The charity also believes that "awareness campaigns are essential to bring kidney cancer to the attention of parents, along with improved information and training for clinicians".


"It's disappointing to see that there has been very little progress in the past 20 years in diagnosing this disease at an earlier stage, when the tumours are smaller and easier to treat successfully," said Richard Neal, a member of the NCRI Screening, Prevention and Early Diagnosis (SPED) Group and professor of primary care at the University of Exeter, in the news release.

He noted the study "also demonstrates the difficulty in picking up these tumours at an early stage".

"There may be additional challenges in diagnosis as a result of the COVID-19 pandemic, with fewer patients, including children, being seen face-to-face and having physical examinations," Prof Neal added. "We urgently need work to explore what interventions might work to improve the situation."

Wilms’ Tumour

Mrs Al-Saadi began her presentation by noting that Wilms’ tumour is diagnosed in approximately 87 children per year, representing 7% of all childhood cancers. The mean age at diagnosis is 3.3 years, and the survival rate is 91%.

However, benchmarking with international randomised trial data from 2001–2011 revealed that UK children with Wilms’ tumour were diagnosed with larger, more advanced stage tumours than children in other Western European countries.

For the IMPORT study, the researchers aimed to evaluate potential biomarkers for childhood renal cancers via prospective diagnostic data collection, central radiology review and serial biological sampling.

Patients were recruited from 19 treatment centres in the UK and Ireland and treated in line with international best practice.

Case report forms were used to categorise the route to presentation, as well as to collect data on patient and tumour demographics, metastatic response, treatments given, relapse and cause of death, if applicable.

Mrs Al-Saadi presented data on 603 children diagnosed between 2012 and the end of 2018, who had at least 2 years of follow-up. Of these, 86% had a Wilms’ tumour and the remaining 14% another renal cancer. The mean age at diagnosis was 3.3 years.

Only 2% of the children were diagnosed at a routine child health check, with a further 5% identified at genetic screening. Another 16% presented with non-specific symptoms, while 77% were diagnosed as a consequence of having tumour-specific symptoms, such as abdominal mass or pain or blood in the urine.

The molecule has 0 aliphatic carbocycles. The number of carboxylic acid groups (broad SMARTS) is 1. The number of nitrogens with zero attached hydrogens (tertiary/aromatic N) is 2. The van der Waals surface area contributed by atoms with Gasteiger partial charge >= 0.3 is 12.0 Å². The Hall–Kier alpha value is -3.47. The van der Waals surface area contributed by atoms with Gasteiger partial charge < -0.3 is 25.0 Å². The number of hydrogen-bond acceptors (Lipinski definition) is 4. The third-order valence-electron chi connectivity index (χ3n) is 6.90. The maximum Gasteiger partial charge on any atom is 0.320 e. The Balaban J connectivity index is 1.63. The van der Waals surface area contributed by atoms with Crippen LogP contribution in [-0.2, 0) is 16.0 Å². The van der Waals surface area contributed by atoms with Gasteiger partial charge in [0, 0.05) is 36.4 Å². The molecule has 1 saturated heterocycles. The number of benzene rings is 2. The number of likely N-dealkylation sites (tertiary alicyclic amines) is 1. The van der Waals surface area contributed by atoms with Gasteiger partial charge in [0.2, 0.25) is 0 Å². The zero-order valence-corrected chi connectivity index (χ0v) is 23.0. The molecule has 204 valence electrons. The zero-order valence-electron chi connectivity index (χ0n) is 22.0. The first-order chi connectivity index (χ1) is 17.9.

The median tumour volume at diagnosis in the study was 547 ml, with 25% of cases having a tumour volume of more than 901 ml.

This was similar to a previous study conducted in the UK on patients between 2002–2011, when the median tumour volume was 572 ml and 25% had a tumour volume of 904 ml.

A contemporary German study found that median tumour volumes at presentation were just 382 ml, with similar results seen across a range of other international analyses.

When the team stratified tumour volumes by the route to presentation, they found that children who were diagnosed at a routine heath examination or genetic screening had a median volume of 64 ml.

This compares with 522 ml for children who presented with non-specific symptoms and 656 ml in those who were diagnosed as a result of having tumour-specific symptoms.

The majority (68%) of patients presented with localised disease, while 18% had definite metastases.

Guideline-based treatment was given in 84% of cases. Two-drug chemotherapy was given to 54% of patients, while 32% received radiotherapy to the flank/abdomen and 12% radiotherapy to the lungs.

Seventy-eight (13%) patients relapsed and 44 (7%) died. 

The researchers are now investigating ways to personalise treatment based on biomarkers that could be used to identify the intensity of treatment needed, as well as examining the role of artificial intelligence to assess nodules seen in CT scans for the presence of metastases.


The study was funded by Great Ormond Street Children's Charity; Children's Cancer and Leukaemia Group/Bethany's Wish; Little Princess Trust; Cancer Research UK; European Union Framework programme 7.

No relevant financial relationships declared.

NCRI Festival: Abstract 3583. Presented November 8.